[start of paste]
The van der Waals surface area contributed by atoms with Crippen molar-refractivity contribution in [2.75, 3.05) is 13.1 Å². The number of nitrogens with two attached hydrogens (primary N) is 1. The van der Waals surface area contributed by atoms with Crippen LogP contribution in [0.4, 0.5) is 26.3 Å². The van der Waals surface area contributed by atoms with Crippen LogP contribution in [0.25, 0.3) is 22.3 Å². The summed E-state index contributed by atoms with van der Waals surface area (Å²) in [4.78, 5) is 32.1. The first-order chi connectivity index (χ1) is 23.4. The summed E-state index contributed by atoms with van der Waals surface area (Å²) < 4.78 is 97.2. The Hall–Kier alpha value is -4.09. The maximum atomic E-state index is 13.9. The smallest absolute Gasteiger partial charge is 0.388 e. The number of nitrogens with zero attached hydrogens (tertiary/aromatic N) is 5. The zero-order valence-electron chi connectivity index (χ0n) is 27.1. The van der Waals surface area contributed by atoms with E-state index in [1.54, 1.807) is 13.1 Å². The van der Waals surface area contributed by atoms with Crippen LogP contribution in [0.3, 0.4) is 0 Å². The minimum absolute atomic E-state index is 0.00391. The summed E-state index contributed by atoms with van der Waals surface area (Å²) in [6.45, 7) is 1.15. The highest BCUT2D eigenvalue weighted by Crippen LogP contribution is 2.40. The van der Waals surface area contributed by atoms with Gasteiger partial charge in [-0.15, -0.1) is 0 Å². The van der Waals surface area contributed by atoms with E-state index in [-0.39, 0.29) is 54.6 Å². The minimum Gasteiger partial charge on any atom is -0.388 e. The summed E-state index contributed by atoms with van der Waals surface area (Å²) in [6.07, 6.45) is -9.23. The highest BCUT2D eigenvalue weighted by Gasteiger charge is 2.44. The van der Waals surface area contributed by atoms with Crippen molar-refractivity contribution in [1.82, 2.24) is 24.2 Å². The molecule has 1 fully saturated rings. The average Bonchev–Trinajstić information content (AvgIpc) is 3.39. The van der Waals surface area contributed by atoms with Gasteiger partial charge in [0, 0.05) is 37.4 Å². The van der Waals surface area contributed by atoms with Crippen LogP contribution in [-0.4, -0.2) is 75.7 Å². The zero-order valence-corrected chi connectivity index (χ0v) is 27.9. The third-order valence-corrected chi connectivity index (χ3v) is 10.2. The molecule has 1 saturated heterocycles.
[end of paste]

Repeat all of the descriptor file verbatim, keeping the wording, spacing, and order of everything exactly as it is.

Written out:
The van der Waals surface area contributed by atoms with Crippen molar-refractivity contribution in [2.75, 3.05) is 13.1 Å². The number of nitrogens with two attached hydrogens (primary N) is 1. The van der Waals surface area contributed by atoms with Crippen LogP contribution in [0.4, 0.5) is 26.3 Å². The van der Waals surface area contributed by atoms with Crippen LogP contribution in [0.25, 0.3) is 22.3 Å². The summed E-state index contributed by atoms with van der Waals surface area (Å²) in [4.78, 5) is 32.1. The first-order chi connectivity index (χ1) is 23.4. The summed E-state index contributed by atoms with van der Waals surface area (Å²) < 4.78 is 97.2. The Hall–Kier alpha value is -4.09. The maximum atomic E-state index is 13.9. The smallest absolute Gasteiger partial charge is 0.388 e. The number of nitrogens with zero attached hydrogens (tertiary/aromatic N) is 5. The zero-order valence-electron chi connectivity index (χ0n) is 27.1. The van der Waals surface area contributed by atoms with E-state index in [1.54, 1.807) is 13.1 Å². The van der Waals surface area contributed by atoms with Crippen LogP contribution in [0.3, 0.4) is 0 Å². The minimum absolute atomic E-state index is 0.00391. The summed E-state index contributed by atoms with van der Waals surface area (Å²) in [6.45, 7) is 1.15. The highest BCUT2D eigenvalue weighted by Crippen LogP contribution is 2.40. The van der Waals surface area contributed by atoms with Gasteiger partial charge in [-0.15, -0.1) is 0 Å². The van der Waals surface area contributed by atoms with E-state index in [-0.39, 0.29) is 54.6 Å². The minimum Gasteiger partial charge on any atom is -0.388 e. The summed E-state index contributed by atoms with van der Waals surface area (Å²) in [6.07, 6.45) is -9.23. The highest BCUT2D eigenvalue weighted by Gasteiger charge is 2.44. The van der Waals surface area contributed by atoms with Crippen molar-refractivity contribution in [1.82, 2.24) is 24.2 Å². The molecule has 1 fully saturated rings. The average Bonchev–Trinajstić information content (AvgIpc) is 3.39. The van der Waals surface area contributed by atoms with Gasteiger partial charge in [0, 0.05) is 37.4 Å². The van der Waals surface area contributed by atoms with Crippen LogP contribution in [-0.4, -0.2) is 75.7 Å². The zero-order valence-corrected chi connectivity index (χ0v) is 27.9. The third-order valence-corrected chi connectivity index (χ3v) is 10.2. The molecule has 1 saturated heterocycles.